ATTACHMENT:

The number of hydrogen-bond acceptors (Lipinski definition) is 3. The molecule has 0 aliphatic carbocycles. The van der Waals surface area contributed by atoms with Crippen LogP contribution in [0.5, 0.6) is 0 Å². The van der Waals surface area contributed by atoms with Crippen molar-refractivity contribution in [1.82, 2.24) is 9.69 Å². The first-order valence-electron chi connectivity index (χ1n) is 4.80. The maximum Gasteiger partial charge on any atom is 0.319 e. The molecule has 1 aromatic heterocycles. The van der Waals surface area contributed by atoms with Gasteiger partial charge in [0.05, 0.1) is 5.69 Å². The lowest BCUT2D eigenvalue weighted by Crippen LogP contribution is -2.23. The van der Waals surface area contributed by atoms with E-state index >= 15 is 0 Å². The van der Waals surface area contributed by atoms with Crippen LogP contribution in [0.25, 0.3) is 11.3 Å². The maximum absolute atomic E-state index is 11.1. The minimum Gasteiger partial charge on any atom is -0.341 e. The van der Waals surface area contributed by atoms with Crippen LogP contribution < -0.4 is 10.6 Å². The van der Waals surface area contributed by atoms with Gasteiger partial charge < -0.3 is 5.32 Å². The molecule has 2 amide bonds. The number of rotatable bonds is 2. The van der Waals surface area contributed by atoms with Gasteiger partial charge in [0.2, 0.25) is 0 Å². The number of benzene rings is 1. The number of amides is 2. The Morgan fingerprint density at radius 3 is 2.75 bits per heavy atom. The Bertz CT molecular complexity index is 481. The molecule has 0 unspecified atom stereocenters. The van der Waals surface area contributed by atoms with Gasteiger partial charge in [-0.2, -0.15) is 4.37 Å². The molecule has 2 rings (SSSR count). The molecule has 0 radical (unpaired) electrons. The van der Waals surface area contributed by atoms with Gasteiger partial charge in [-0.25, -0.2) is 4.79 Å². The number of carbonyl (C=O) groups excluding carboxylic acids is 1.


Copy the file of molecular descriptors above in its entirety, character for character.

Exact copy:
The number of hydrogen-bond acceptors (Lipinski definition) is 3. The molecule has 0 aliphatic carbocycles. The van der Waals surface area contributed by atoms with Crippen LogP contribution in [0.5, 0.6) is 0 Å². The van der Waals surface area contributed by atoms with Crippen molar-refractivity contribution in [1.82, 2.24) is 9.69 Å². The first-order valence-electron chi connectivity index (χ1n) is 4.80. The maximum Gasteiger partial charge on any atom is 0.319 e. The molecule has 1 aromatic heterocycles. The van der Waals surface area contributed by atoms with Gasteiger partial charge in [0.05, 0.1) is 5.69 Å². The lowest BCUT2D eigenvalue weighted by Crippen LogP contribution is -2.23. The van der Waals surface area contributed by atoms with E-state index >= 15 is 0 Å². The van der Waals surface area contributed by atoms with Crippen LogP contribution in [0.25, 0.3) is 11.3 Å². The maximum absolute atomic E-state index is 11.1. The minimum Gasteiger partial charge on any atom is -0.341 e. The van der Waals surface area contributed by atoms with Crippen LogP contribution < -0.4 is 10.6 Å². The van der Waals surface area contributed by atoms with Gasteiger partial charge < -0.3 is 5.32 Å². The molecule has 2 amide bonds. The number of rotatable bonds is 2. The van der Waals surface area contributed by atoms with Gasteiger partial charge in [0.2, 0.25) is 0 Å². The number of benzene rings is 1. The number of amides is 2. The Morgan fingerprint density at radius 3 is 2.75 bits per heavy atom. The Bertz CT molecular complexity index is 481. The molecule has 0 unspecified atom stereocenters. The van der Waals surface area contributed by atoms with Gasteiger partial charge in [-0.2, -0.15) is 4.37 Å². The molecule has 2 rings (SSSR count). The molecule has 0 radical (unpaired) electrons. The van der Waals surface area contributed by atoms with Gasteiger partial charge in [-0.25, -0.2) is 4.79 Å². The number of carbonyl (C=O) groups excluding carboxylic acids is 1.